Putting it all together

Matt Osterhoudt. Image courtesy Sarasota County

After CGA staff members worked with county department representatives on specific issues relative to creating the UDC, one of the consultant’s report says, county staff then “conducted seven roundtable discussions with locally involved consultants and activists to obtain input from the perspective of engineering, planning, environmental protection, development and legal.” Notes from those discussions were provided to the consultant, the document adds.

That same report summarizes the organizational issues.

No. 4, for example, says, “To the fullest extent practical, the principal regulatory features of each zoning district should be found in one location [in the UDC].”

No. 5 points to the fact that the county has a number of “‘overlay’ zoning districts — some of which appear redundant or do not function as true overlay zones. The issue is whether there is a better way to address the objectives of these districts …”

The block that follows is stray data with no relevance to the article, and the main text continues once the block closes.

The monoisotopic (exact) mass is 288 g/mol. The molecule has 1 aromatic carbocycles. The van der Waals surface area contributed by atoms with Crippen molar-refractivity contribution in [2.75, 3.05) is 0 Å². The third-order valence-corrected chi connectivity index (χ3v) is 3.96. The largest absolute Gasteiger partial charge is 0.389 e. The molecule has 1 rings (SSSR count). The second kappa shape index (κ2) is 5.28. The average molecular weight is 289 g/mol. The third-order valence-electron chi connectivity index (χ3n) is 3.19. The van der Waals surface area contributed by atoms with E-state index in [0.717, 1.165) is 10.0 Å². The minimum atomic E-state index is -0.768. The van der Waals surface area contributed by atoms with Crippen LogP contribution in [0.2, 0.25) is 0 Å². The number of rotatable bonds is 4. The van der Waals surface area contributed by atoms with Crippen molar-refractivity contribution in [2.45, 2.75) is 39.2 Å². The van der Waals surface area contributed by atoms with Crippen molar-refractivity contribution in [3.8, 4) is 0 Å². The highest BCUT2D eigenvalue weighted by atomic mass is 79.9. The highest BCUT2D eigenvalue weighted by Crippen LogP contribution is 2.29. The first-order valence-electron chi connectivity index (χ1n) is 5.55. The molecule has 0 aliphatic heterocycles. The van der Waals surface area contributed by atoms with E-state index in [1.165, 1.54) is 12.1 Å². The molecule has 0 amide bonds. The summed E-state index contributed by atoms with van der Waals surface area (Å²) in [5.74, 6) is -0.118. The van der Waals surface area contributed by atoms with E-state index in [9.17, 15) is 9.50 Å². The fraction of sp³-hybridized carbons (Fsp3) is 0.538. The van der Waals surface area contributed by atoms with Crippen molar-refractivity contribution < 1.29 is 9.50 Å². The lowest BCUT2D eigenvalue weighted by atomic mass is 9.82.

The Siesta Key Overlay District (SKOD) recently has been in the spotlight because of conflicting views on its requirements regarding street setbacks for buildings. (See the related article in this issue.)

Another issue, the report notes, is that the county’s land development regulations and Zoning Code have “incorrect, incomplete references to other statutory or Code of Ordinance provisions that need to be addressed.”

Furthermore, the report continues, definitions are located in separate sections of the land development regulations and the Zoning Code. They “should be consolidated and updated for consistency and clarity. New terms and definitions may also be needed for clarity.”